April shuttle

This year, I forgot about the April spools day until way too late.

However, on the last week-end of April, all glassworks hereabouts open their new summer exhibitions - for some reason they always (?) choose not to show pictures... Anyway, we went to Kosta, where I found this:

It was just a detail in a biggish (3 x 3 m?) installation by Bertil Vallien (and I neglected to take an overview picture).
In the second picture you can clearly see that it once was a genuine hand shuttle. (Click to biggify)

Innovative? Or sad?

(Here are a couple more pictures from our "arty" trip on the Saturday.)


One way to construct a stitched double weave

Many years ago, I sampled for a stitched dw - it had a kind of point twill for the background, and a fairly open layer of (I don't remember... both pictures and draft got lost in a computer upgrade, and the physical samples are in A Good Place somewhere... There were a couple of cushion made, and then sold.)

So I tried to reconstruct it. I used 16 shafts on the AVL, so some of the tries I just did have too many treadles. This, therefore, is simpler: a 10 shaft point threading and treadling for the bottom, and a plain weave for the top.
I decided on a ratio of 3 (bottom) : 1 (top).

Here is how I started:

The red square is what the bottom layer looks like; the blue rectangles show the plain weave. These layers are now totally separate.

I started to add stitchers. Below is one way of doing that - I'm sure others can come up with "better" ways...

The red marks show where the top layer weft is stitched down to the bottom layer (by raising some warps); the blue marks show where the top warp is stitched to the bottom layer (by lowering the top warp under a bottom layer weft).

When looking at the back, it becomes obvious that I wasn't as consistent as I thought... (but I'm not going to weave it, anyway). The general idea is to place the stitchers so that they will "disturb" the top layer as little as possible - therefore they are placed near the places where the top end/pick is going under the top pick/end. Ideally, the bottom layer warp will slide over the stitching points, making the reverse side look undisturbed. To facilitate this, I would use a reed which is good for sleying 3/dent for the bottom layer, then sley 3 bottom + 1 top per dent.

(Click pictures to biggify)


Yet another gown

One of "my" universities is getting a new rector.

I was invited to submit a sketch for the new rector's gown - and it was expressly said it should have sleeves.
(And I am grateful for that - the original pattern is not one I am proud of, these many years later. How did it come to look like that? Read parts of the story here...)

Yesterday I delivered it.

(unfortunately, the back view is blurry)

As you can see, it has elements of the original, and sleeves that are cousins to these.


About dräll and other patterns

Starting with the word: dräll is a difficult word, probably coming from latin trilix, meaning three threads. (Note: in the etymology there is nothing at all that suggests "pattern".)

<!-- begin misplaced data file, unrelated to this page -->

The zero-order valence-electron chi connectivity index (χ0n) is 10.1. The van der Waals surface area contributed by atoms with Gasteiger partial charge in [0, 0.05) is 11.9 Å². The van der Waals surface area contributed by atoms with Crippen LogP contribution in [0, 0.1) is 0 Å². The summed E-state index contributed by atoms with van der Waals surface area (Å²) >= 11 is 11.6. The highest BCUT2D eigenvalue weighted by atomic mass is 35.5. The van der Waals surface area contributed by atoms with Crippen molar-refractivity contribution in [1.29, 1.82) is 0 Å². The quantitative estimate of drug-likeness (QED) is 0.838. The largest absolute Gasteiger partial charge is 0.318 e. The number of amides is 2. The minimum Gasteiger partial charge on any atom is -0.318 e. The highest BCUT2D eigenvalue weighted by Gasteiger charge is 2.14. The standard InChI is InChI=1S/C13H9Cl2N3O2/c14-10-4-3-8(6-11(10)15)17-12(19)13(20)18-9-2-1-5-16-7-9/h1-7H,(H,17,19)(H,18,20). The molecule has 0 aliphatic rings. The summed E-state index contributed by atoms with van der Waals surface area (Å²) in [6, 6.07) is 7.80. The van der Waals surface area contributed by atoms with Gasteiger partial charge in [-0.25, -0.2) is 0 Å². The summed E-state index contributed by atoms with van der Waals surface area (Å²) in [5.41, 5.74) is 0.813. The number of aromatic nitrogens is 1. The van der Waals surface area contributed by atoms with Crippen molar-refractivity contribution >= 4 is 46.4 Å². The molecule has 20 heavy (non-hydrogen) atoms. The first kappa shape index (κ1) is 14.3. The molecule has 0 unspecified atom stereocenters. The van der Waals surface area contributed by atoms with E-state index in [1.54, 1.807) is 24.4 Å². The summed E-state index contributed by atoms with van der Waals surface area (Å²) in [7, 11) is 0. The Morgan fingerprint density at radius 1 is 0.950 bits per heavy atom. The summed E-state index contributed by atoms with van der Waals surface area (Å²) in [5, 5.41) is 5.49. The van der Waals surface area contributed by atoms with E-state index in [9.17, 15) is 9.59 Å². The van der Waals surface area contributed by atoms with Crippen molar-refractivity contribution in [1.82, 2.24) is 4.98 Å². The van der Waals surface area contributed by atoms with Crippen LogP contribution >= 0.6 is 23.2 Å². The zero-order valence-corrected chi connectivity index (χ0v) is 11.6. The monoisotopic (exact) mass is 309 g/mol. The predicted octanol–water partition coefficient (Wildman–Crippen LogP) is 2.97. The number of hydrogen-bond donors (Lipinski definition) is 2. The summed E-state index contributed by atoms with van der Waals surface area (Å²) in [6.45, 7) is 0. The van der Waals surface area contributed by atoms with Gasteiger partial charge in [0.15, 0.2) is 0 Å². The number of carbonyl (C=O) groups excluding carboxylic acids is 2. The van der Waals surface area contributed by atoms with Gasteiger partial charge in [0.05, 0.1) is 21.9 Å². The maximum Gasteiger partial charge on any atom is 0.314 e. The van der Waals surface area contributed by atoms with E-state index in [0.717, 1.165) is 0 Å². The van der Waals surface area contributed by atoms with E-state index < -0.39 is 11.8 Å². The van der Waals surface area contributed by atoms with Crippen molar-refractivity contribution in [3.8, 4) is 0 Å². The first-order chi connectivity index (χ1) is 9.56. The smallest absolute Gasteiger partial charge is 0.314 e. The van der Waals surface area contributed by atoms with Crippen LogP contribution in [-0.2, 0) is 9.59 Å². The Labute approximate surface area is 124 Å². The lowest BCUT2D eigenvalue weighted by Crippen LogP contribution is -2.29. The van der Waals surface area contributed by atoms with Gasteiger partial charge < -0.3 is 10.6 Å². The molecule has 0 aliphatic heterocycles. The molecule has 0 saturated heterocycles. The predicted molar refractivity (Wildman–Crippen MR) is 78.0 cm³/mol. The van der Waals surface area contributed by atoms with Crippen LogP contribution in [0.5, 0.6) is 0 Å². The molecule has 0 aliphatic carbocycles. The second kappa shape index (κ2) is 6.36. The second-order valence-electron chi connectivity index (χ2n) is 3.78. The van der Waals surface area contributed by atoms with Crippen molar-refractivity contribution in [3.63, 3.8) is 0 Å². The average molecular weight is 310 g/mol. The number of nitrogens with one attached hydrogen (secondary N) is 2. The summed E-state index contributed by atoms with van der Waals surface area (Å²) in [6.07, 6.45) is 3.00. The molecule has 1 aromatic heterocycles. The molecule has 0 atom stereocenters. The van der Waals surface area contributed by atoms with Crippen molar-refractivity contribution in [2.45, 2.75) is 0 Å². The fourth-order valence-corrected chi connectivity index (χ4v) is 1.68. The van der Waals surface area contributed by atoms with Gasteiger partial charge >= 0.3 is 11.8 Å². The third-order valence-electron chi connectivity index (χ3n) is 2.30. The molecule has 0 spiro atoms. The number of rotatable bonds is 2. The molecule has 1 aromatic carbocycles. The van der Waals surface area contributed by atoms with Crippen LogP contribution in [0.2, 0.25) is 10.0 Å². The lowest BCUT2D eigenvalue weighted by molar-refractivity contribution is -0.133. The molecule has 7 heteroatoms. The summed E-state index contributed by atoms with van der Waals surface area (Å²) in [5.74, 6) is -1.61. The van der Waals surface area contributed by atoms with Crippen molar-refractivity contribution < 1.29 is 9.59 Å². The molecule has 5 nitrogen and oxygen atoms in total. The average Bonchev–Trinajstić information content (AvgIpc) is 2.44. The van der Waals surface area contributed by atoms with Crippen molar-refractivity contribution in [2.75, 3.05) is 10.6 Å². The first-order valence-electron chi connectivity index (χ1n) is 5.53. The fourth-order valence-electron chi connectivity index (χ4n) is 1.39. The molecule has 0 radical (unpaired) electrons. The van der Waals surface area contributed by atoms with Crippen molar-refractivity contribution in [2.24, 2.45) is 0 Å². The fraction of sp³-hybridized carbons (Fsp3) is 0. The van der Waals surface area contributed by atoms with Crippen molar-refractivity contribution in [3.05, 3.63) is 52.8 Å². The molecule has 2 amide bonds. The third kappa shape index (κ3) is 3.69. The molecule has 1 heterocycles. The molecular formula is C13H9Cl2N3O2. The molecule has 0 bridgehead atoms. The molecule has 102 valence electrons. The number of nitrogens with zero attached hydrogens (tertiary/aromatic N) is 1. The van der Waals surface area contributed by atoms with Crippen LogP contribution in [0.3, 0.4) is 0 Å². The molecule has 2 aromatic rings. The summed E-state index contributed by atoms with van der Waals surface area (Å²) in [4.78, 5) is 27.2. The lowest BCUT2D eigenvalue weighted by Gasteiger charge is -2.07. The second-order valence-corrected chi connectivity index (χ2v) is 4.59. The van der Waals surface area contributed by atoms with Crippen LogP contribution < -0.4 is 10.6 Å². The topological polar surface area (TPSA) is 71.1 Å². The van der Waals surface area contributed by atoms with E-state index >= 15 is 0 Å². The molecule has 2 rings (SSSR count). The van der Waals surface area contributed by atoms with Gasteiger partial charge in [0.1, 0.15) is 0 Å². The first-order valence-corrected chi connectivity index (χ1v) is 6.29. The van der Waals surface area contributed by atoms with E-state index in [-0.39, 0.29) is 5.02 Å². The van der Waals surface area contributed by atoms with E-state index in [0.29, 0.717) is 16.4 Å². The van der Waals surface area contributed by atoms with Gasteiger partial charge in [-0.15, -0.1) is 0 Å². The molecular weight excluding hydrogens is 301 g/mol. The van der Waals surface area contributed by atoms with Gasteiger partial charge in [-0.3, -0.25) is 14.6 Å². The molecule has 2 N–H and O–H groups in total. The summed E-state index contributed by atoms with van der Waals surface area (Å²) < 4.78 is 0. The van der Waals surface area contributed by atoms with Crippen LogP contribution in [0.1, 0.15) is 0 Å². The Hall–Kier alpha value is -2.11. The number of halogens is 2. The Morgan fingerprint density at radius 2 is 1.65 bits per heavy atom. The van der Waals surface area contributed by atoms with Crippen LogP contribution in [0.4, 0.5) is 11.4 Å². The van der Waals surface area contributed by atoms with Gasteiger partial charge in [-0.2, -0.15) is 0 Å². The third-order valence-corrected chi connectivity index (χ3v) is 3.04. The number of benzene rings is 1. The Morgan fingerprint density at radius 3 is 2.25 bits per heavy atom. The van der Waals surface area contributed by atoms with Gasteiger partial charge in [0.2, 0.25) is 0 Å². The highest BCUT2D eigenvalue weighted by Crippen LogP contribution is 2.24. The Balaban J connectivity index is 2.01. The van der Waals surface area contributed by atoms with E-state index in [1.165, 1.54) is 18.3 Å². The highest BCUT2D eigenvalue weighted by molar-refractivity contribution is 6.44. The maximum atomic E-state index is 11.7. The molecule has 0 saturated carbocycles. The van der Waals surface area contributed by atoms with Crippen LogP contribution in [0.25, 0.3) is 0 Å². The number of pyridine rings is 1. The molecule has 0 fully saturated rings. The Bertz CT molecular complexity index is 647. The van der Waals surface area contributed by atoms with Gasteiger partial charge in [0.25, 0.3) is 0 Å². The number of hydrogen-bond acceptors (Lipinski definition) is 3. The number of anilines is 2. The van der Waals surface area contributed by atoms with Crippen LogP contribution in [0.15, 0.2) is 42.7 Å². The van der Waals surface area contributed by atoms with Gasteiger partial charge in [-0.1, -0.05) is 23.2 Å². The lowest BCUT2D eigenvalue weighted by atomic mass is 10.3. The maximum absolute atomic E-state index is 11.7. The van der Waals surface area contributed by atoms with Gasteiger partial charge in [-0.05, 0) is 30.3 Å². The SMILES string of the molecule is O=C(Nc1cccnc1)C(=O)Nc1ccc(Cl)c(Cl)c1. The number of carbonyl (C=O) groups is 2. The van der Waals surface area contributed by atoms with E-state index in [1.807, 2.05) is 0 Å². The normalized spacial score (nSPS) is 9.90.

In Sweden, (the unqualified word) dräll has often been used as if meaning patterned (any kind of pattern). Sometimes, the word is qualified to "äkta dräll" (true dräll), when referring to a pattern where blocks of warp-faced structure contrasts with blocks of weft-faced (either turned twill or turned satin - thus multishaft).

As multishaft looms were not the most common, but the wish for patterning was, several methods for patterning on only 4 shafts were developed - as they were developed to mimic "true dräll" they often are referred to as "simplified drälls". Examples of simplified drälls are daldräll (overshot), jämtlandsdräll, sålldräll (Ms and Os, I think), kuvikas (S&W)... All of these have one principle in common: there is one warp system, but two weft systems, one of which gives plain weave.
There are many patterns named after a province (daldräll, jämtlandsdräll), a village (rovadräll, tynderödräll).
Other "meaningless" names are fattigmansdräll (poor (wo)man's dräll), soldatdräll (soldier's dräll). Another thing they all have in common is that the names do not really denote a specific technique...

There is also halv-dräll, which only has two blocks. There have been several "inventors" of that technique, one of whom was Wilhelmina Bergman. She published "Den lilla vävboken" about 1878, where she claims to be the "inventor" of a way to weave dräll on just 4 shafts (and she got a patent, valid for a number of years, 5, I think). This method is very much alike to what we call halvdräll today, with the difference that she did not use two different yarns for weft. (In fact, several old books do not) Over the years (the book was reprinted many, many times) she "invented" 4 ways to thread her... weave (she doesn't give it a name). Here is a screenshot of all four:

(The one in the lower left corner will not give a true plain weave, because the threading does not follow the "odd-even" rule)

At some point another "name" cropped up: five-shaft dräll (femskaftsdräll). These were obviously done on five shafts (with a special five-shaft pulley, pictured here - scroll down a bit), and were woven in some kind of lace weave. As I am notoriously hopeless with the "names" of lace weaves, I'll leave it there... (An example can be seen on my website, here - at the end of the article.)

There were also a couple of ways to add shafts, dräll pulleys or "two-tier pulleys" (lunor, in Swedish). I have written about both kinds here. These were (still are?) quite common, even though countermarche looms had begun to be used already in the 1840-ies.

EDITED TO ADD: there is now a special page on my website which deals with dräll pulleys: http://bergdalaspinnhus.com/artiklar/cb-looms2-e.html